To be completely honest, I used to hate running on the treadmill. I devotedly referred to it as
In the past, I would have chosen to run outside in 40 degree weather with brutal rain and vicious winds than run on the treadmill. That is, until I realized I was making every rookie mistake possible when it came to running indoors!
Overall, treadmills are actually a great running option for a variety of reasons: avoiding bad weather, safely fitting in late night runs, and allowing yourself to train at home with the kids.
But, for those who would rather run barefoot on molten lava rock than on a treadmill, here are a few tips to help save you the pain, agony, and boredom I had to endure:
- Keep your pace consistent with what you normally run.
When you’re on a treadmill, it’s easier to push past your regular pace. The whole “set it and forget it” mentality tends to come into play. While this can be a great way to push yourself out of your comfort zone, it can also be an easy way to get injured or burn out early, especially if you aren’t used to running at that pace for very long.
- Don’t hold on to anything!
You should not be grasping onto the handrails of the treadmill, whether at the side or the front. If you are, chances are you’re going too fast and not running with proper form.
- Speaking of form …
Keep your head facing forward (not looking down), and don’t lean into the machine. Stay upright, abs engaged, and arms perpendicular to the floor. Make sure your strides are of similar length to what they normally are outside. I find that mine can get much longer on a treadmill, so I have to mindfully bring them back to a more normal stride length.
- Do at least half of your runs outside.
If you’re training for a race, make sure you don’t do all of your runs on a treadmill. The impact from road running versus treadmill running is vastly different. To prepare your body for the more intense impact when road running, you need to incorporate at least some runs outside.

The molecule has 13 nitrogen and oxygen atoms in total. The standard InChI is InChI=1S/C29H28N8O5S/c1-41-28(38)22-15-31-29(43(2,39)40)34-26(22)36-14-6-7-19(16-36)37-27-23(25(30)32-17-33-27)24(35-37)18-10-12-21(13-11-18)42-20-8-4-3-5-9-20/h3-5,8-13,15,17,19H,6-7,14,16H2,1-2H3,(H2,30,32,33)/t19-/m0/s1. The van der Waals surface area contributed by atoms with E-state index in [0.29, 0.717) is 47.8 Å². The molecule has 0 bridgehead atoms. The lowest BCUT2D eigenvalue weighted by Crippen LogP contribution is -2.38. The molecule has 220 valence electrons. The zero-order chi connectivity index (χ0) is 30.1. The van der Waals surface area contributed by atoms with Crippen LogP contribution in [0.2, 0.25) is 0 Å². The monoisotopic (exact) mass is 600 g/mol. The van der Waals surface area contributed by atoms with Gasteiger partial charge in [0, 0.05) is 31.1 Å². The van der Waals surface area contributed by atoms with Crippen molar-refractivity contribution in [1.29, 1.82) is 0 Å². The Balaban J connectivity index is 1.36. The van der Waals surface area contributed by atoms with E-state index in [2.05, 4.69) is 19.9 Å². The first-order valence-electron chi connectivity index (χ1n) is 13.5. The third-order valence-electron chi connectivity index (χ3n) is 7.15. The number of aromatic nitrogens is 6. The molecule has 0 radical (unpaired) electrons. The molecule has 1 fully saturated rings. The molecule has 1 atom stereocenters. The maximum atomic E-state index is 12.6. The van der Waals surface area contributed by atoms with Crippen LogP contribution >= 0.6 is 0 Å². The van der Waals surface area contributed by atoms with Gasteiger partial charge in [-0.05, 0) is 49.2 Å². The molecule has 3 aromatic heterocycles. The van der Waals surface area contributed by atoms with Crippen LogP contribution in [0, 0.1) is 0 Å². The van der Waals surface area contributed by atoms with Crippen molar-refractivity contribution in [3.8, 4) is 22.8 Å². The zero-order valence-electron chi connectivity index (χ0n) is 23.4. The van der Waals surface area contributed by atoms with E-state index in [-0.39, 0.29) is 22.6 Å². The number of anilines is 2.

- Don’t believe the “calories burned” number.
The “calories burned” number on the treadmill display is always higher than it should be. I’ll usually wear my heart rate monitor when I workout on the treadmill (or the elliptical), and the calories burned based on my actual weight and heart rate are always significantly lower than what the treadmill is displaying. Sorry!
- Mix it up.
Throw in some speed work or hill repeats while on the treadmill to keep from getting bored. I love a simple 2 minutes slow, 30 seconds fast routine for 20 minutes. It’s an incredible workout!
- If you have a problem with shin splints, raise the incline to 1%.
When I first started running on the treadmill, I had horrible shin pain. I mentioned my problem to a few runners and one suggested I raise the incline to 1%. I haven’t had issues with my shins since!
- Warm-up and cool-down.
Please don’t neglect this just because you are inside! Your body still needs time to loosen up before you start running, and if you’ve ever tried to hop right off a treadmill without cooling down then you know what a bad idea that is! Try to walk for 5 minutes before and after you run.
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